I believe the purpose of the pumps is so you don't have to bake them and still have the custom fit in your ankles, however baking them at 150 degrees for six minutes will help form the bottom of the skate for the arch of your foot. No more than 6 minutes tho so you don't do any damage to your skate. Also keep deflated before baking and do not pump them after baking for 24 hours.

Wed, January 7, 2015 @ 10:01 AM

16. Adrian Mitchell wrote:
Hello, if I've bought some barely used skates can I re-bake them to fit me?

Wed, January 7, 2015 @ 11:33 PM

17. Hockey Rob wrote:
Yes, you can re-bake them, I would do it one more time, wait 24 hours, play/skate in them, if they're uncomfortable, try a third time but no more than that...please let us know how it goes!

Thu, January 8, 2015 @ 8:01 PM

18. Levi wrote:
What kind of a baking sheet does it have to be. The one with holes or just a cookie sheet will do?

Sun, January 11, 2015 @ 1:05 AM

19. Hockey Rob wrote:
A cookie sheet works!

Tue, January 20, 2015 @ 11:41 AM

20. paylin wrote:
I just got some carbon fiber hockey sk8s i was wondering if "baking " will work for them?

Sun, February 1, 2015 @ 3:05 PM

21. Hockey Rob wrote:
I would contact the manufacture to make sure the skate was designed to be baked.

Tue, February 3, 2015 @ 9:36 AM

22. Jasper wrote:
This is a awesome way to mold your skates I bought a brand new pair and I did this now they feel like I been wearing them for a year they are molded perfect. Thanks for this great tip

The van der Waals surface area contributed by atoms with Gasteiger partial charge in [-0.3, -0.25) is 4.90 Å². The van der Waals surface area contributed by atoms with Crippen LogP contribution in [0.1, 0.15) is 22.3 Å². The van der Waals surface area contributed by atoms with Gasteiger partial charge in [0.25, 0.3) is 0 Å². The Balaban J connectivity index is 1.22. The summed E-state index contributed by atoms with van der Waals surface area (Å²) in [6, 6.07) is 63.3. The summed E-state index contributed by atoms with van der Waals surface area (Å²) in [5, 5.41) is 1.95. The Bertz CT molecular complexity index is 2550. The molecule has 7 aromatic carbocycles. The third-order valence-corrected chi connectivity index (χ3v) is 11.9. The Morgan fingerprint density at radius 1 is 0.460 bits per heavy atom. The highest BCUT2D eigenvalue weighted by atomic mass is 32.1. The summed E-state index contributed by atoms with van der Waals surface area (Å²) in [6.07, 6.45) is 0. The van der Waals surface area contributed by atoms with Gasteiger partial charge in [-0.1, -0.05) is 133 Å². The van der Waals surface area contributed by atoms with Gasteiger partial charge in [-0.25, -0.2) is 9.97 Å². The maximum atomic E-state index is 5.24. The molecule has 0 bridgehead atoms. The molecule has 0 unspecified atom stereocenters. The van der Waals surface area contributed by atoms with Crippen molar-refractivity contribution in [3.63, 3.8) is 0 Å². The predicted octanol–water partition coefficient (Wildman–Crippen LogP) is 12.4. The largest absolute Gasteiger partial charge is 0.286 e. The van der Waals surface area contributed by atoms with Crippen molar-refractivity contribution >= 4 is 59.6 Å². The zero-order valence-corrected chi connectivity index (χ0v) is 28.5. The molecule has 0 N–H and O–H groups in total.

Sun, February 8, 2015 @ 7:21 PM

23. Artium wrote:
I have a pair of bauer inline hockey skates, they are just ice skates with wheels on the bottom instead of blades, I can bake those too right?
As long as the wheels and bearings are off?? Or will this melt the wheel frames or mishape them.

Mon, February 9, 2015 @ 8:16 PM

24. aleynaa wrote:
i just bought reidels 255 and they really hurt my ankles and feet. i already heat molded then but they still really hurt. do you have any other methods that might also work?

Tue, February 10, 2015 @ 4:27 AM

25. Wade550 wrote:
need to bake my skates, but need to skate on then within thirty minutes after. Know that's stupid, but how bad would it be? These are older, used skates that I recently picked up. They get rare use, because I don't have a rink near where I live. I am on vacation, brought skates, but whent to put them on and they are killing my ankles. Can I bake and skate without them literally falling apart?

Sun, March 29, 2015 @ 6:32 PM

26. Hockey Rob wrote:
I would not recommend baking older skates or one's with wheels.

Mon, March 30, 2015 @ 10:24 AM

27. Steven wrote:
Have you done this with waxed laces? I purchased waxed laces before I knew about baking and they are on my skates, would you recommend I remove them before baking? Thanks

Tue, April 7, 2015 @ 7:15 PM

28. Hockey Rob wrote:
Yes, you should remove the waxed laces before baking them.

Mon, April 13, 2015 @ 10:23 AM

29. Ally wrote:
Can you leave the blades on when you bake them?

Thu, April 16, 2015 @ 9:24 AM

30. Naz wrote:
Can I bake my eastons eq3's iv used them twice and will it damage them

Sat, June 27, 2015 @ 5:04 AM

31. Hockey Rob wrote:
It shouldn't be a problem. Don't do it too many times or it will ruin the inside padding. Go to a store or do it at home follow manufacturers recommendations.

Mon, June 29, 2015 @ 10:21 AM

32. Hockey Rob wrote:
Ally, yes, you can leave the blades on.

Mon, June 29, 2015 @ 10:21 AM

33. skyler wrote: